Cale Yarborough honored in Darlington ceremony

A detailed view of the newly opened Cale Yarborough Garage gate during practice for the NASCAR Sprint Cup Series Bojangles' Southern 500 at Darlington Raceway on September 3, 2016 in Darlington, South Carolina. (Getty Images)
A detail view of the newly opened Cale Yarborough Garage gate during practice for the NASCAR Sprint Cup Series Bojangles' Southern 500 at Darlington Raceway on September 3, 2016 in Darlington, South Carolina. (Getty Images)
A detail view of the newly opened Cale Yarborough Garage gate during practice for the NASCAR Sprint Cup Series Bojangles’ Southern 500 at Darlington Raceway on September 3, 2016 in Darlington, South Carolina. (Getty Images)

DARLINGTON, S.C. – In a special ceremony on pit road at Darlington Raceway on Saturday morning, NASCAR Hall of Famer Cale Yarborough was honored for his contributions to the sport. The garage area at the 1.366-mile track was named in Yarborough’s honor.

Yarborough, the honorary pace car driver for Sunday night’s Bojangles’ Southern 500, grew up in nearby Timmonsville and decided he wanted to be a race car driver the first time he saw an event at the Lady in Black.

In fact, he sneaked into the garage that now bears his name to watch his first race at the track.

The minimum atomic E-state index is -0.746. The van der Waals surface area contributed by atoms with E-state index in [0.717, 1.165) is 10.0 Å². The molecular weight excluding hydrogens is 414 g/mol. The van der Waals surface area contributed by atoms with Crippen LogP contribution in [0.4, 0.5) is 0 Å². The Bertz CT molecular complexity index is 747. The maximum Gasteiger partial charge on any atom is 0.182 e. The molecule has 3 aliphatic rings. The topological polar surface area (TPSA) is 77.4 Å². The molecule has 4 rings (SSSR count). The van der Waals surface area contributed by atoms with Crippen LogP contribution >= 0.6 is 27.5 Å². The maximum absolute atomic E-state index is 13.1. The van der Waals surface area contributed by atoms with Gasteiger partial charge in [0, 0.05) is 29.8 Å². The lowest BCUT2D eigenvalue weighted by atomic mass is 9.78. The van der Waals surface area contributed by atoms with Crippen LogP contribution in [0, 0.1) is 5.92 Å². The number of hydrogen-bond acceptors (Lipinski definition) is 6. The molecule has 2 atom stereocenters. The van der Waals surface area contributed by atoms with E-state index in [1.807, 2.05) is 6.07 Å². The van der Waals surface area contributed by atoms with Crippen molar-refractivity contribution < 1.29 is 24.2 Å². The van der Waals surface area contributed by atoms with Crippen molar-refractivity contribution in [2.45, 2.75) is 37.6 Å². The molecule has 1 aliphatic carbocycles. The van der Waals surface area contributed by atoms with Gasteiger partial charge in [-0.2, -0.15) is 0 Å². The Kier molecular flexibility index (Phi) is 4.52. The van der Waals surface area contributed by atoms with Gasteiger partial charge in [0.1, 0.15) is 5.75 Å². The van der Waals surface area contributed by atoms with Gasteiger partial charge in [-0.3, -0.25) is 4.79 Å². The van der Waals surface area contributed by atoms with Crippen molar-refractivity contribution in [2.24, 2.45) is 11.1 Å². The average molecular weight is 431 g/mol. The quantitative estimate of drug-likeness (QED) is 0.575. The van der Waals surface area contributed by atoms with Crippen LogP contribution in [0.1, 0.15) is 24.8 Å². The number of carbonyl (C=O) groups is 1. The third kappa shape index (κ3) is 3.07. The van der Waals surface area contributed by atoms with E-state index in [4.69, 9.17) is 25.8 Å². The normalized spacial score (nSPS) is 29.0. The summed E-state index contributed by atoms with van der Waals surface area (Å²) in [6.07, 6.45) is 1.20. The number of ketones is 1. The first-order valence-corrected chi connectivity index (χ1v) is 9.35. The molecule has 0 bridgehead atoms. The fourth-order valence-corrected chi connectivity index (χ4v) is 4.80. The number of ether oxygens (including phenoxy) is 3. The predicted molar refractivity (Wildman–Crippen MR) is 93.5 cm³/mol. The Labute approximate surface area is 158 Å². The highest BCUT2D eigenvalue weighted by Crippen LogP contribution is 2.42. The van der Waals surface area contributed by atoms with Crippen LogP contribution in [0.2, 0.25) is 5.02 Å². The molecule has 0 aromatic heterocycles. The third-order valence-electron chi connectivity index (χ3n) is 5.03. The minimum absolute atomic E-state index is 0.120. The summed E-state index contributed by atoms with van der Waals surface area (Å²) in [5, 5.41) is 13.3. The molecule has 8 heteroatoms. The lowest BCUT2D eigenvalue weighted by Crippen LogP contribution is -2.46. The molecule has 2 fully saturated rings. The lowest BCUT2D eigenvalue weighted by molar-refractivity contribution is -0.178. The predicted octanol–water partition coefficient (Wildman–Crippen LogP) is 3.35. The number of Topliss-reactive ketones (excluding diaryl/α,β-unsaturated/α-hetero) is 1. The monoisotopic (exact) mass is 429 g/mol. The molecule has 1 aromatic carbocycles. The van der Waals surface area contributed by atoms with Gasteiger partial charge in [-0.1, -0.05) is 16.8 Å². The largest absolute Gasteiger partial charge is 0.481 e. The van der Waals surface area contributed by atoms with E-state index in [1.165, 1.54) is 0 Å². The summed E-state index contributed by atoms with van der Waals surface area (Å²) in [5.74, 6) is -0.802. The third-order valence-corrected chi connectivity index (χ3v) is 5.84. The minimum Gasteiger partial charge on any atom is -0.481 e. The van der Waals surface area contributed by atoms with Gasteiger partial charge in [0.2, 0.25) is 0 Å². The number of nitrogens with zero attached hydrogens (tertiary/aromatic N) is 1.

“I slipped under the fence when I came to see my first race, and now, here I’ve got a garage named after me, so it’s great,” Yarborough said. “This is a great honor. There’s no place like Darlington to me, and to have a garage area named after you from now on is just great.”

Team Penske driver Joey Logano is five victories short of the five Southern 500s Yarborough won during his career, but Logano remembers his first encounter with the three-time Sprint Cup champion during a winner’s circle appearance in 2009.

“He took me around in a ride-along car, and I sat in the passenger seat and he came out with his old race suit on, open-face helmet, bubble goggles, and I got to sit in the passenger seat with Cale Yarborough driving around Darlington,” Logano said. “I thought, ‘Man, this is the coolest thing.’

“Obviously, I wasn’t watching racing when he was racing—I wasn’t alive—but re-watching races and reading a lot about the history of the sport and what he’s meant to NASCAR racing, it’s neat that he’s still so involved and he still cares about the sport.”

About Greg Engle 7420 Articles
Greg is a published award winning sportswriter who spent 23 years combined active and active reserve military service, much of that in and around the Special Operations community. Greg is the author of "The Nuts and Bolts of NASCAR: The Definitive Viewers' Guide to Big-Time Stock Car Auto Racing" and has been published in major publications across the country including the Los Angeles Times, the Cleveland Plain Dealer and the Atlanta Journal-Constitution. He was also a contributor to Chicken Soup for the NASCAR Soul, published in 2010, and the Christmas edition in 2016. He wrote as the NASCAR, Formula 1, Auto Reviews and National Veterans Affairs Examiner for Examiner.com and has appeared on Fox News. He holds a BS degree in communications, a Masters degree in psychology and is currently a PhD candidate majoring in psychology. He is currently the weekend Motorsports Editor for Autoweek.